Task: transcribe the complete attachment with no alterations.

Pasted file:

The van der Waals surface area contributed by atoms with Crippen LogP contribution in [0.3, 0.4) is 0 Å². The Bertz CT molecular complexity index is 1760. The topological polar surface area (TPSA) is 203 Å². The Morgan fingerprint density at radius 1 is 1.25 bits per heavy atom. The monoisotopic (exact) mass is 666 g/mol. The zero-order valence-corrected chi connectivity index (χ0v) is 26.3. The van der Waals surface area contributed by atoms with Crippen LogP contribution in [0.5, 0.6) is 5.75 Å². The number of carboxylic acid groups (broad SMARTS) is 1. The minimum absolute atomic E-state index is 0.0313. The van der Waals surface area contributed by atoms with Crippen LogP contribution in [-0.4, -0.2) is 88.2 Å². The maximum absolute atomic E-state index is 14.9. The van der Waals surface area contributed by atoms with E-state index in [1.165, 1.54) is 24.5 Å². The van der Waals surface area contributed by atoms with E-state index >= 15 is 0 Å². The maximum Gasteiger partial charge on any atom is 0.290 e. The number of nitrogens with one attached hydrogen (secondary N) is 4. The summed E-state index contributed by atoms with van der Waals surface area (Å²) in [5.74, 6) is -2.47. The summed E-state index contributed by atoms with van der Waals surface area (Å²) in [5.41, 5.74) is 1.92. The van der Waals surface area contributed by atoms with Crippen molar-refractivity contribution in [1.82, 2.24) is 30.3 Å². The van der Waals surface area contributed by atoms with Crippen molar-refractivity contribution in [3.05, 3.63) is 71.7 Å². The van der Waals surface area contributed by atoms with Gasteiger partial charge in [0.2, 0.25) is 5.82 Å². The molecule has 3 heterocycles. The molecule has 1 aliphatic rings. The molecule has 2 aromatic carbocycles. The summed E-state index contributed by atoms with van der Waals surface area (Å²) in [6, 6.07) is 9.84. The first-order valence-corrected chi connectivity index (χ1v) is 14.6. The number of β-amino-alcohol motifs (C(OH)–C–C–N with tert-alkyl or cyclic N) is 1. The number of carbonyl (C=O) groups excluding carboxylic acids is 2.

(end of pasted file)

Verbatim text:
The van der Waals surface area contributed by atoms with Crippen LogP contribution in [0.3, 0.4) is 0 Å². The Bertz CT molecular complexity index is 1760. The topological polar surface area (TPSA) is 203 Å². The Morgan fingerprint density at radius 1 is 1.25 bits per heavy atom. The monoisotopic (exact) mass is 666 g/mol. The zero-order valence-corrected chi connectivity index (χ0v) is 26.3. The van der Waals surface area contributed by atoms with Crippen LogP contribution in [0.5, 0.6) is 5.75 Å². The number of carboxylic acid groups (broad SMARTS) is 1. The minimum absolute atomic E-state index is 0.0313. The van der Waals surface area contributed by atoms with Crippen LogP contribution in [-0.4, -0.2) is 88.2 Å². The maximum absolute atomic E-state index is 14.9. The van der Waals surface area contributed by atoms with E-state index in [1.165, 1.54) is 24.5 Å². The van der Waals surface area contributed by atoms with E-state index >= 15 is 0 Å². The maximum Gasteiger partial charge on any atom is 0.290 e. The number of nitrogens with one attached hydrogen (secondary N) is 4. The summed E-state index contributed by atoms with van der Waals surface area (Å²) in [5.74, 6) is -2.47. The summed E-state index contributed by atoms with van der Waals surface area (Å²) in [5.41, 5.74) is 1.92. The van der Waals surface area contributed by atoms with Crippen molar-refractivity contribution in [1.82, 2.24) is 30.3 Å². The van der Waals surface area contributed by atoms with Crippen molar-refractivity contribution in [3.05, 3.63) is 71.7 Å². The van der Waals surface area contributed by atoms with Gasteiger partial charge in [0.2, 0.25) is 5.82 Å². The molecule has 3 heterocycles. The molecule has 1 aliphatic rings. The molecule has 2 aromatic carbocycles. The summed E-state index contributed by atoms with van der Waals surface area (Å²) in [6, 6.07) is 9.84. The first-order valence-corrected chi connectivity index (χ1v) is 14.6. The number of β-amino-alcohol motifs (C(OH)–C–C–N with tert-alkyl or cyclic N) is 1. The number of carbonyl (C=O) groups excluding carboxylic acids is 2.